Questions Without Answers

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I'd need to give them a few minutes to really work through their emotions, so I decided to do exactly what I said I'd do and check out the table settings that Jordan had been working on, as well as admire the dining room which I was seeing for the first time.

I found a long table, really two tables pushed together, filled the lengthy room. Jordan had done a fine job cleaning up the wall and ceiling to mask whatever seam might have remained from joining the dining room with the drawing room. However, the hardwood floor was not so simple to patch. Perhaps out of desire to maintain the original flooring, planks of uneven length filled a jagged strip running slightly off from center in the room. Though I was confident the wood type — whether it was maple, oak, or cherry — was the same, it certainly didn't come from a tree that dated back to the American Revolution. The grain wasn't quite right and though it appeared that the entire flooring was refinished during the renovation, the shade of the stain still wasn't exactly the same tint as the older boards. However, no one would have noticed if they didn't know to look for it and the guests that night certainly wouldn't even glance at the floor considering the elaborate setup waiting on the table.

A tablecloth adorned in a subtle plaid of muted burgundies and warm golds, blanketed the dark wooden tabletop. A runner of creamy linen stretched down the middle and complimented the milky white placemats. Shiny silverware rested atop red-orange cloth napkins and a little decorative pumpkin sat atop the gold-rimmed plates arranged upon each mat. Centerpieces of silken fall leaves, glitter-dusted flowers, and autumn harvest classics like squash and corn, were spaced along the runner. Beside them, crystal holders propped up tall red candles waiting to be lit. Plenty of room remained to place baskets of biscuits and dishes of sweet potato casserole, but a couple small tables also lined the walls to act as serving stations for the hearty banquet.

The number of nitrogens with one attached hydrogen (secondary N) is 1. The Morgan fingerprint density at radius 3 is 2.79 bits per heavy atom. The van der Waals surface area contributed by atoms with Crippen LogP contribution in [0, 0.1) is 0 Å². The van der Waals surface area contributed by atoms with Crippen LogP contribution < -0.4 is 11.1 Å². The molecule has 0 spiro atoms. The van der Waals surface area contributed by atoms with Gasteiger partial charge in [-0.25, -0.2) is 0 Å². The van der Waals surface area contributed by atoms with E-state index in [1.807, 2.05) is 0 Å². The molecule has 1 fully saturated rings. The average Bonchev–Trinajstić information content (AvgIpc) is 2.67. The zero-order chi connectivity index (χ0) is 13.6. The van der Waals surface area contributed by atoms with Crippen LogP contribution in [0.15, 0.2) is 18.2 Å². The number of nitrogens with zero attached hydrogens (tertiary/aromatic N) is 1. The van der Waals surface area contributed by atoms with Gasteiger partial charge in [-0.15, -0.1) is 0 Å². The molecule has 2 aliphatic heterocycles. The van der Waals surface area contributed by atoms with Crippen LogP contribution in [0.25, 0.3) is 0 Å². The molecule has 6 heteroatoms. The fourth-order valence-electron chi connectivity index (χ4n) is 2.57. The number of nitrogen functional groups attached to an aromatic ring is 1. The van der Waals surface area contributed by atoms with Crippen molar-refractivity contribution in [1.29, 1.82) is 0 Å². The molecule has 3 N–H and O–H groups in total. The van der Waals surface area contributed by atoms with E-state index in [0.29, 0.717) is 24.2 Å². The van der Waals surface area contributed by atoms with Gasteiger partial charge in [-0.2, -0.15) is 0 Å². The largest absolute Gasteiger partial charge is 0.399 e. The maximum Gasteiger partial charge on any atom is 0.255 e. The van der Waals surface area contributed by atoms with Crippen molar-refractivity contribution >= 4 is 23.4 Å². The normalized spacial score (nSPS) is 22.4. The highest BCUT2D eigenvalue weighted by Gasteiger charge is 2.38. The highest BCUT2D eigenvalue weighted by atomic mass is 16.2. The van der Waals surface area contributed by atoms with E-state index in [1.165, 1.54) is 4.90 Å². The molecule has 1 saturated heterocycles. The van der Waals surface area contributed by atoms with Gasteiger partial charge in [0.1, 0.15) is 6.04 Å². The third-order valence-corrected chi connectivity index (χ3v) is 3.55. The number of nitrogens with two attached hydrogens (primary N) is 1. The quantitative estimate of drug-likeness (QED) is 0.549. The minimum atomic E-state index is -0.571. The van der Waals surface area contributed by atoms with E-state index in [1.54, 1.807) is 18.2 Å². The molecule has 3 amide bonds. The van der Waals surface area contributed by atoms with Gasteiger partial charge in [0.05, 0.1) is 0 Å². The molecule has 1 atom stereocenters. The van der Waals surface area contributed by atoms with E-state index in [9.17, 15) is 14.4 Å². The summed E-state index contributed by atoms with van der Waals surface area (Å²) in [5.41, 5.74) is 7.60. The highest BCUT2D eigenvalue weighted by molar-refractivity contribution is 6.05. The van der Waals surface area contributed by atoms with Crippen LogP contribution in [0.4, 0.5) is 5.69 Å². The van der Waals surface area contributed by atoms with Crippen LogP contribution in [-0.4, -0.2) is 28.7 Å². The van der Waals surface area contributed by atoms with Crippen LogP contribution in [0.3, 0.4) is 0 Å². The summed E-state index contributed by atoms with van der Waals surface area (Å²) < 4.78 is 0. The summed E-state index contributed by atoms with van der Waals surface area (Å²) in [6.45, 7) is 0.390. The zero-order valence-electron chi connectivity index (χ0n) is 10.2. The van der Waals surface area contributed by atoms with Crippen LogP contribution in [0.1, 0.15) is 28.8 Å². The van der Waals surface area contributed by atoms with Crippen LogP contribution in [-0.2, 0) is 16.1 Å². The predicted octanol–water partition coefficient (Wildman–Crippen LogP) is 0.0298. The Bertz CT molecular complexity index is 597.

"I'm sorry," said a soft, masculine voice from behind me. "I haven't really informed everyone of your family history. To be fair, I didn't even know your parents had died when you were so young."

"There's no reason to apologize," I said, turning to find Jordan closing the doors that bordered the kitchen and dining room, providing us some sense of privacy. "Most don't know I'm an orphan and I prefer it that way. I don't like playing the sympathy card. My grandmother taught me to be responsible and honorable in all that I do. Playing on people's emotions to get me places is neither."

"Still," he said, walking around to the other side of the table, the one closest to the windows overlooking the lawn, "I'm sorry to hear you've been without family for so long." He didn't turn to face me, instead he gazed out over the grass which had gone prickly and brown in the chill of the coming winter. Yet in the warm, late afternoon glow of the setting sun, a golden hue captured the cropped stems and it created a halo in Jordan's honey hair. "I did know you lost your parents in a car crash, but I didn't learn that until a few years into my service with Gina and she never elaborated further than that. Really anything to do with her family was a touchy subject so I didn't pry unless she wanted me to. So given that knowledge, for all I knew you lost your parents when you were eighteen. Not that that makes it any better, but..." He stopped and shook his head. "I don't know what I'm trying to say."

"Then don't try to," I replied. "Your words aren't needed. I'm sure I've heard them before."